I invested in a pair of Audio Engine A5’s a few years ago and connected them to an Apple AirPort Express to make them AirPlay friendly. I have to tell you, these speakers sound incredible; they’re probably the best speakers I’ve ever heard. The A5’s make it seem as if all of my favorite bands have released remastered albums just for me, complete with new harmonies and added layers of sonic delight.

The issue is AirPlay itself. As much as I want to love it, it is completely unpredictable and drops audio with annoying frequency. It can also be temperamental, with several of my devices refusing to connect until I power cycle everything in the chain. I do seem to have less trouble with our Apple TV that we keep in our bedroom, and these issues could be related to network congestion. Whatever the case, these issues are an unfortunate flaw with what would probably be my preferred home audio setup.

Pros: Fantastic audio quality. Built-in support with every modern Apple device. Works with every audio source on your iDevice.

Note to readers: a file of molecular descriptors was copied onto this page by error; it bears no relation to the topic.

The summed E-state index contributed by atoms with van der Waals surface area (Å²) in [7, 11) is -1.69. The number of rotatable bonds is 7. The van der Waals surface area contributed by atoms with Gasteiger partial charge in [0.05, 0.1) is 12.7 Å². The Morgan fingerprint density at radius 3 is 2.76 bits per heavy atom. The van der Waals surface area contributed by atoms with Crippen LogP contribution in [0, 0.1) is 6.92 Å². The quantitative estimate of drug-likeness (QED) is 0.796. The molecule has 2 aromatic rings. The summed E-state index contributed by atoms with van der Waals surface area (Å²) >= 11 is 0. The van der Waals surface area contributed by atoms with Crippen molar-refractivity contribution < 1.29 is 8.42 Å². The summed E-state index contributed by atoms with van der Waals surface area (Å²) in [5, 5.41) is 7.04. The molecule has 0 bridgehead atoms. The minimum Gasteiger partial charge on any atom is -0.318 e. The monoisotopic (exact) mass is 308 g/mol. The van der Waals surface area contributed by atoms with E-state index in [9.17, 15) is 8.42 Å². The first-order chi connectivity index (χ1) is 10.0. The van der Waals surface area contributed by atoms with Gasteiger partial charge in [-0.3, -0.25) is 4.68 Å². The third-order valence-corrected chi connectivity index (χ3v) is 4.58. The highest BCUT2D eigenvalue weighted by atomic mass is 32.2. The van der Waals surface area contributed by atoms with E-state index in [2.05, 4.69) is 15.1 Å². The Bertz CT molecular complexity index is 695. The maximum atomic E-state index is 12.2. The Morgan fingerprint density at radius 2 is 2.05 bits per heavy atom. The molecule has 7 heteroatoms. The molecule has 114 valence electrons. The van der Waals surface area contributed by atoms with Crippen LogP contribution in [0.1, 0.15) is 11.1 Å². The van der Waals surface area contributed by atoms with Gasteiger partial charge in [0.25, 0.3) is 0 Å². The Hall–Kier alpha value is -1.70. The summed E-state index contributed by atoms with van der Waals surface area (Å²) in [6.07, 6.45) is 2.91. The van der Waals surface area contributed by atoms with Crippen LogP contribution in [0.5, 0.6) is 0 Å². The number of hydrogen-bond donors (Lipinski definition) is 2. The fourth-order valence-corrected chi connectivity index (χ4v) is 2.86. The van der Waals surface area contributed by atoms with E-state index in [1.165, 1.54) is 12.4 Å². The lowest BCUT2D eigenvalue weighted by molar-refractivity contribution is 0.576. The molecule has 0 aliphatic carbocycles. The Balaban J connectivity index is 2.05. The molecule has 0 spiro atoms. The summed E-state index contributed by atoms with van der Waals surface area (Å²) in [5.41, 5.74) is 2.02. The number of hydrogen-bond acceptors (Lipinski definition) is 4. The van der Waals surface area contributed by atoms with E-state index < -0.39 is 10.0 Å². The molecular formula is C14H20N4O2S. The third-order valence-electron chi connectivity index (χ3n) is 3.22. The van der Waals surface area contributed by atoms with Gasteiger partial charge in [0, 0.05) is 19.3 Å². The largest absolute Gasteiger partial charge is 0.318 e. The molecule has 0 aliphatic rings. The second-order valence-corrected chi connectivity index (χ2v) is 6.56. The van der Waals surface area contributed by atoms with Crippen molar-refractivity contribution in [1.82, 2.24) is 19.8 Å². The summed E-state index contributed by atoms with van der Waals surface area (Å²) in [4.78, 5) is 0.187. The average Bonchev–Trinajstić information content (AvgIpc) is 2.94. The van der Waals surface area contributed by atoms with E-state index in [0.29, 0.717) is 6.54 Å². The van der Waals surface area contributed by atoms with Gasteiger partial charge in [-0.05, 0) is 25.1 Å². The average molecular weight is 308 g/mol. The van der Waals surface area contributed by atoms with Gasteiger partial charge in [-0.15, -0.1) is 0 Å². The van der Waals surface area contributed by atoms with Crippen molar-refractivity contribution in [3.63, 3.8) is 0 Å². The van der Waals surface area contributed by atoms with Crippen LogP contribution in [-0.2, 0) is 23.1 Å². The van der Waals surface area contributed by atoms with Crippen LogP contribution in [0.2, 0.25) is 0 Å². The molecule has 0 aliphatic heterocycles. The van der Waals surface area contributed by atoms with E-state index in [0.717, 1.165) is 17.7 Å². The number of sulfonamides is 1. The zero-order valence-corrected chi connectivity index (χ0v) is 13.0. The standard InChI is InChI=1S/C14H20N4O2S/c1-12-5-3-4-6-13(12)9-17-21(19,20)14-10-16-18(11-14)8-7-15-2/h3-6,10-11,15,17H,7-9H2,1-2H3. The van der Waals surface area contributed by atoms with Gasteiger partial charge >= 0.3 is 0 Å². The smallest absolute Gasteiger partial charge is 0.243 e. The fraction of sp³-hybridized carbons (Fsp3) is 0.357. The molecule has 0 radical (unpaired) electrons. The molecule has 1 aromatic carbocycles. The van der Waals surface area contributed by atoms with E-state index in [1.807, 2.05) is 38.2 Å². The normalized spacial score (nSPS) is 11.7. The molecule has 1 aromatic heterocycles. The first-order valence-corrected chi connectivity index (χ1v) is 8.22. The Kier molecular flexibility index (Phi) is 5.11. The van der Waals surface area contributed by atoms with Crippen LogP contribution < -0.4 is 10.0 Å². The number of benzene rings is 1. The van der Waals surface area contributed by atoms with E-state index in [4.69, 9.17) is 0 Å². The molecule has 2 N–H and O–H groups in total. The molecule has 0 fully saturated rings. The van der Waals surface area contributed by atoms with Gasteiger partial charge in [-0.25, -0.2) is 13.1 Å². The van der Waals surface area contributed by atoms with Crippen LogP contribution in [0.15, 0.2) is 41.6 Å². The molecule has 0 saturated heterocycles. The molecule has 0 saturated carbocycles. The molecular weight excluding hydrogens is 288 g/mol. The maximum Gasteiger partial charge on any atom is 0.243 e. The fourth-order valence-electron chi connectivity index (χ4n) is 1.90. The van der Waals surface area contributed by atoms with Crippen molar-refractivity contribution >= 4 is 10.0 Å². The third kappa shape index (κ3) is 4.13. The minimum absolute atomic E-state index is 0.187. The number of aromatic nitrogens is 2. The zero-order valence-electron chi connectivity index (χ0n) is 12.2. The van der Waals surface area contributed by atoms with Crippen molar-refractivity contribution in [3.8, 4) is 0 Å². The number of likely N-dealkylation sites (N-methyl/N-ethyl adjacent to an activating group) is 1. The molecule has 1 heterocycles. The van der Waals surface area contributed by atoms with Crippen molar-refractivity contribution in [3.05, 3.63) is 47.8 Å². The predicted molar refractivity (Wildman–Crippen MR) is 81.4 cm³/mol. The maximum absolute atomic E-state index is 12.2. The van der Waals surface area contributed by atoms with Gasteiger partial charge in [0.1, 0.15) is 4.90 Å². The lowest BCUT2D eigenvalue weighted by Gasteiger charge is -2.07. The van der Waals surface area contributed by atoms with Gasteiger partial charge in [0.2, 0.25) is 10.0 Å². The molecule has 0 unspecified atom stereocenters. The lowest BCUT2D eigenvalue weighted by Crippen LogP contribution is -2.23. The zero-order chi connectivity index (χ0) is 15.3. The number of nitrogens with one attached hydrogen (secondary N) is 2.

Cons: Apple only. Frequent audio drop outs and fickle behavior (at least in our house). Limited speaker options unless you pair your own with an Airport Express. Music can only be played on one AirPlay device at a time.

Sonos Wireless HiFi System

Last, but certainly not least, there’s Sonos. Sonos is the 800lb gorilla in wireless home audio, and for good reason; they’ve created a premium product with premium sound that extremely reliable. That’s why they’re able to charge a premium price.

Sonos offers a large family of WiFi speakers that are controlled exclusively through the Sonos App on your smartphone, tablet, or computer. Their app can integrate dozens of the most popular music services in addition to the libraries you may have stored on your devices or home network.